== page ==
Since the 150-foot-high folly, the Vessel, opened in March 2019 in Hudson Yards, the luxury real estate development on Manhattan’s far West Side, four people have died jumping over its waist-high glass barriers. After the third suicide last January, the $250 million climbable tourist attraction designed by Thomas Heatherwick—derided by many critics, but popular with visitors—was closed. When it re-opened two months ago, precautionary measures included a requirement that people visit in groups of two or more, and entry would no longer be free but $10 a ticket. Then last Thursday, July 29, a 14-year-old boy, who was with family members, leapt to his death. Recommendations from the local community board and suicide prevention experts to raise the barriers to at least seven feet had been ignored, according to the New York Times, which also reported that a staff member at Heatherwick Studio said the firm had designed higher barriers but they had not been installed.
Vessel’s website, which states the attraction is temporarily closed, includes the following anodyne statement: “Vessel is made extraordinary by the people who visit, and by experiencing it with others. Each of you matter to us, and to so many others.”
While Steven M. Ross, chairman of the Related Companies, the developer of Hudson Yards, was said to be weighing permanent closure of the Vessel, far more significant action should be taken: it should be torn down, as New York Magazine architecture critic Justin Davidson, among others, has urged.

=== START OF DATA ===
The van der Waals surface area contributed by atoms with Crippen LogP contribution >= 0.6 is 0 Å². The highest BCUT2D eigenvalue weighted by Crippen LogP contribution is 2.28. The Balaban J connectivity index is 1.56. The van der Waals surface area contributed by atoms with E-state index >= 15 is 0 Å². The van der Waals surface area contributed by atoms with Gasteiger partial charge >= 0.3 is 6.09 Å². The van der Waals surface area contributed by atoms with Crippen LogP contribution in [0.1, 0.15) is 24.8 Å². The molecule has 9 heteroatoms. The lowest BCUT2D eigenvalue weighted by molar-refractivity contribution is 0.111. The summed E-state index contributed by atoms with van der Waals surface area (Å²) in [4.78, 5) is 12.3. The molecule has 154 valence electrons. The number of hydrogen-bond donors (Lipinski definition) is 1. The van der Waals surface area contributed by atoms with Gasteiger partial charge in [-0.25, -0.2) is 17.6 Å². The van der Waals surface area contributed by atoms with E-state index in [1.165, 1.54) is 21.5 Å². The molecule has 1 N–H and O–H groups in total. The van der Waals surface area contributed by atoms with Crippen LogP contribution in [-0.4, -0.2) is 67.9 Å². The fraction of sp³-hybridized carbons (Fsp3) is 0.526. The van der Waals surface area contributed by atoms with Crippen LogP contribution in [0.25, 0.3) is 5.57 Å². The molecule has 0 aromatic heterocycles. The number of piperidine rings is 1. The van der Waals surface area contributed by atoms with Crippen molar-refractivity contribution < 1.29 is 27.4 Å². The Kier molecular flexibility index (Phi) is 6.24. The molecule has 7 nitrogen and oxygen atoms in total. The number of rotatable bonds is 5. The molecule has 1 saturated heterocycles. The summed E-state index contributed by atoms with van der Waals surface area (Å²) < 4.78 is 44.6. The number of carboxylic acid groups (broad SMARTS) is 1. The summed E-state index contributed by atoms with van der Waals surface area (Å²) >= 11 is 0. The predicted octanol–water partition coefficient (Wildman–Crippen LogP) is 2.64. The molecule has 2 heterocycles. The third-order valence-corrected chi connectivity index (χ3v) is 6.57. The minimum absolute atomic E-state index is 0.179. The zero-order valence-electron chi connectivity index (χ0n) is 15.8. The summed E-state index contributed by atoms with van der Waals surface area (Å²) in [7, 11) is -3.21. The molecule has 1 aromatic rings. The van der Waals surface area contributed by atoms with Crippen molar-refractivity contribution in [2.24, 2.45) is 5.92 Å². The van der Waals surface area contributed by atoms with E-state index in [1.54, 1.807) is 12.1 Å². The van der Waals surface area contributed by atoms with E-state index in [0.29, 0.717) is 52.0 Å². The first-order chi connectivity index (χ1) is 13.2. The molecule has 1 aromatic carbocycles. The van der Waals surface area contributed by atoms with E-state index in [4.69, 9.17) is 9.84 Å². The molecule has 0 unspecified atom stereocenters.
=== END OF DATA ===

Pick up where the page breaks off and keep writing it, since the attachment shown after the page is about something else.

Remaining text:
Not only does the tragedy of four suicides mark the Vessel, but the idea that this gargantuan chunk of shiny, copper-colored steel is a sculptural amenity for the citizens of New York is the biggest folly of all. It overwhelms the only significant public space in the 12-acre development, which the private planners were supposed to create for the greater good.
The administration of Mayor Michael Bloomberg, responsible for the Hudson Yards deal, should never have allowed a private developer to oversee the planning and operation of the mandated six acres of public space. Taking down the Vessel would begin to correct this enormous error in which the public interest was pushed aside. Read more here: March 2021 Editor’s Letter “Civic Lesson.”